At the end of the day, it made anyone who never crossed paths with him jealous that they never got to say hello or even ask for an autograph. There are deaths that move people, there are deaths that are less surprising, there are deaths that make you pause for a moment of grief; this is a death that is shaking the professional wrestling world to its emotional core, which, to those of us who never had the privilege of knowing Huber, is kind of surprising.

And why is that?


Because in WWE, Huber was always known as the guy who had all the talent in the world, but was one of the many who fell into the category of People They Don’t Know What To Do With. After getting to AEW, some of us saw for the first time what others knew for years prior as he took the Dark Order, a faction that fans and pundits alike dismissed incredulously for weeks on end (not unlike what Retribution in WWE is going through right now) and slowly turned it into both entertaining and credible television.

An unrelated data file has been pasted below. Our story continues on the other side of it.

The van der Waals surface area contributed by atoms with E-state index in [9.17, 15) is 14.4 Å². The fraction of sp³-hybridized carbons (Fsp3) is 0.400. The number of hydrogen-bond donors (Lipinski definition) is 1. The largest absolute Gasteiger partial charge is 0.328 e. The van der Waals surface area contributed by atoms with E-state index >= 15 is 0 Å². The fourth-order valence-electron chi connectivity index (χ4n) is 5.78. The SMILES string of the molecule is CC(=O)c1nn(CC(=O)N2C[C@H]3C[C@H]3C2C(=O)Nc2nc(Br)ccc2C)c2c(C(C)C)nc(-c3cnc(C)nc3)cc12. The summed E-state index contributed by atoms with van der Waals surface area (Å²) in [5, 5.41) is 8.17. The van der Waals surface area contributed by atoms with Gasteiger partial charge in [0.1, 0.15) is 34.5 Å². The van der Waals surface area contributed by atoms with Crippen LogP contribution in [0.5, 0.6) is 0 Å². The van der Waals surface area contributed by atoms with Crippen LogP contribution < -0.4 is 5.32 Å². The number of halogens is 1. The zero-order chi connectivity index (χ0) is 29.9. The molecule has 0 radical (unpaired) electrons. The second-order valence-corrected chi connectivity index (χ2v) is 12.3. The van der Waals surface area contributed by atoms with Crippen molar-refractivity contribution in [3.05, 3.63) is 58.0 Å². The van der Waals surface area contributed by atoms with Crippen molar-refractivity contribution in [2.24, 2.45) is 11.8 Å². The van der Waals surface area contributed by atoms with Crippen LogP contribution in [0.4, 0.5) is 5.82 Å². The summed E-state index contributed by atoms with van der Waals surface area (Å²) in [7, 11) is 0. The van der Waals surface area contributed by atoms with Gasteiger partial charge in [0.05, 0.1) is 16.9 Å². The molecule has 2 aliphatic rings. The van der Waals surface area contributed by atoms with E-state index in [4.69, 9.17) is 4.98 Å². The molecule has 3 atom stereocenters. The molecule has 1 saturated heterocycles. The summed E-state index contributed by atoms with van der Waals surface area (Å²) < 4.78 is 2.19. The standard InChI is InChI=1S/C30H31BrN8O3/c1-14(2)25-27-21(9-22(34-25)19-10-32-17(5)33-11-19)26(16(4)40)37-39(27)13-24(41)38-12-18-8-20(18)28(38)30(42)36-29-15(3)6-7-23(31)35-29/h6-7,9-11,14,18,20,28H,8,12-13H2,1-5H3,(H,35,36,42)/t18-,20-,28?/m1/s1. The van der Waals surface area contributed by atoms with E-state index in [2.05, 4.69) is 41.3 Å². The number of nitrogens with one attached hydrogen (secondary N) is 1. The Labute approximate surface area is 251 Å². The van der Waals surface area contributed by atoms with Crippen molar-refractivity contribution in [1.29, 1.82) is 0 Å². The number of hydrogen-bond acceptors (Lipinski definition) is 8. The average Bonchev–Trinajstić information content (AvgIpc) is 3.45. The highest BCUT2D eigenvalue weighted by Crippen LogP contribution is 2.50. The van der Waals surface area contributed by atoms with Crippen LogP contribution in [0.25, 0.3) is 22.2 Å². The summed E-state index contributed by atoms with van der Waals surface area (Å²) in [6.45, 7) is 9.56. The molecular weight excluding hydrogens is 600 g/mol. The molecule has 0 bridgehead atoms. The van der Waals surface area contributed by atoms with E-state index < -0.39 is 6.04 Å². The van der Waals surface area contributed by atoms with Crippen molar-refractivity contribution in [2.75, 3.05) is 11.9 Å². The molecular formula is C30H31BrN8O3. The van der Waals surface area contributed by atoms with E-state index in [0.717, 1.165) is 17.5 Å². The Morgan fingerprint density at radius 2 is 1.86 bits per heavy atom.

Of all his successes in and out of the ring, that must have been one of his largest accomplishments, and it’s one for which he didn’t even really get to see the fruits of his labor. One short run with the TNT Championship, and his health issues took hold until his death this weekend. For those of us just now seeing him get a run in a top-of-the-card slot, things felt like they were going to be a little different for the 41-year-old, when you consider his spotty run in WWE.

But, as it goes, such was not to be. There is beauty in his final match being a dog-collar match against Cody, who, serendipitously, was the first and last person to pin Huber on television (the first happened in WWE, the last, obviously, in AEW). A dog-collar match is one of the most old-school things you can do these days, and if nothing else, so many of the tributes coming in proved that Huber was as big a fan of professional wrestling as anybody. So, naturally, you have to think he knew the significance of a dog-collar match, and naturally, you have to think he knew the significance of a dog-collar match with Dusty Rhodes’ son.